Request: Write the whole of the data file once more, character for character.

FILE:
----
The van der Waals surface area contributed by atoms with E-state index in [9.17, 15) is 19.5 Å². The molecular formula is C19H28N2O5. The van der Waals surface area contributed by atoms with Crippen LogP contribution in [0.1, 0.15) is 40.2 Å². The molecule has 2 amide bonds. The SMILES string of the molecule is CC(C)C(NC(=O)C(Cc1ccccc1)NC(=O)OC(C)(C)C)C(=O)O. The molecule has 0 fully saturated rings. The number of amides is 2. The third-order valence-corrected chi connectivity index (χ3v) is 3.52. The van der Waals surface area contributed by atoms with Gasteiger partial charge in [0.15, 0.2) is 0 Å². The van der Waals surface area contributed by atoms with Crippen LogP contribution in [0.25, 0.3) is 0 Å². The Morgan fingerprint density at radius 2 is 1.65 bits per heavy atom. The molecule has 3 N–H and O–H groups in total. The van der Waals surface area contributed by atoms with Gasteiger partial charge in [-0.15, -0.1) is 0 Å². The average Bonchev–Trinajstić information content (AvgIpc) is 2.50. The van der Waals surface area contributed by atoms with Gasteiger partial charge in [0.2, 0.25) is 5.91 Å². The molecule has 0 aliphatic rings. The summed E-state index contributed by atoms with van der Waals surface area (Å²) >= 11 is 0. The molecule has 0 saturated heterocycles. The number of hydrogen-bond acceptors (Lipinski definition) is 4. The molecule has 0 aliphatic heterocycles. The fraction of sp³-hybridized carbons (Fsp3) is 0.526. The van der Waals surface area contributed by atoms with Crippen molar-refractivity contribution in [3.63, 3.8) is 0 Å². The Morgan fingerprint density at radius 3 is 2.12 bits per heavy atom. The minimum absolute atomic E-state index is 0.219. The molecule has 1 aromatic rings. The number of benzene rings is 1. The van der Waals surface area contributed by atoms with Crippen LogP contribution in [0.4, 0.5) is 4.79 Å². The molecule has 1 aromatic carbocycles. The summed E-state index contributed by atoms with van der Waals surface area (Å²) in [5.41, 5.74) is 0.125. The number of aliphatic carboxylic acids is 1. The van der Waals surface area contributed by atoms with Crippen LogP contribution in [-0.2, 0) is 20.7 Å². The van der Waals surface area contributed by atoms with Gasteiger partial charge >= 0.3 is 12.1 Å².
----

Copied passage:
The van der Waals surface area contributed by atoms with E-state index in [9.17, 15) is 19.5 Å². The molecular formula is C19H28N2O5. The van der Waals surface area contributed by atoms with Crippen LogP contribution in [0.1, 0.15) is 40.2 Å². The molecule has 2 amide bonds. The SMILES string of the molecule is CC(C)C(NC(=O)C(Cc1ccccc1)NC(=O)OC(C)(C)C)C(=O)O. The molecule has 0 fully saturated rings. The number of amides is 2. The third-order valence-corrected chi connectivity index (χ3v) is 3.52. The van der Waals surface area contributed by atoms with Gasteiger partial charge in [0.15, 0.2) is 0 Å². The van der Waals surface area contributed by atoms with Crippen LogP contribution in [0.25, 0.3) is 0 Å². The Morgan fingerprint density at radius 2 is 1.65 bits per heavy atom. The molecule has 3 N–H and O–H groups in total. The van der Waals surface area contributed by atoms with Gasteiger partial charge in [-0.15, -0.1) is 0 Å². The average Bonchev–Trinajstić information content (AvgIpc) is 2.50. The van der Waals surface area contributed by atoms with Gasteiger partial charge in [0.2, 0.25) is 5.91 Å². The molecule has 0 aliphatic rings. The summed E-state index contributed by atoms with van der Waals surface area (Å²) >= 11 is 0. The molecule has 0 saturated heterocycles. The number of hydrogen-bond acceptors (Lipinski definition) is 4. The molecule has 0 aliphatic heterocycles. The fraction of sp³-hybridized carbons (Fsp3) is 0.526. The van der Waals surface area contributed by atoms with Crippen molar-refractivity contribution in [3.63, 3.8) is 0 Å². The Morgan fingerprint density at radius 3 is 2.12 bits per heavy atom. The minimum absolute atomic E-state index is 0.219. The molecule has 1 aromatic rings. The number of benzene rings is 1. The van der Waals surface area contributed by atoms with Crippen LogP contribution in [0.4, 0.5) is 4.79 Å². The molecule has 1 aromatic carbocycles. The summed E-state index contributed by atoms with van der Waals surface area (Å²) in [5.41, 5.74) is 0.125. The number of aliphatic carboxylic acids is 1. The van der Waals surface area contributed by atoms with Crippen LogP contribution in [-0.2, 0) is 20.7 Å². The van der Waals surface area contributed by atoms with Gasteiger partial charge >= 0.3 is 12.1 Å².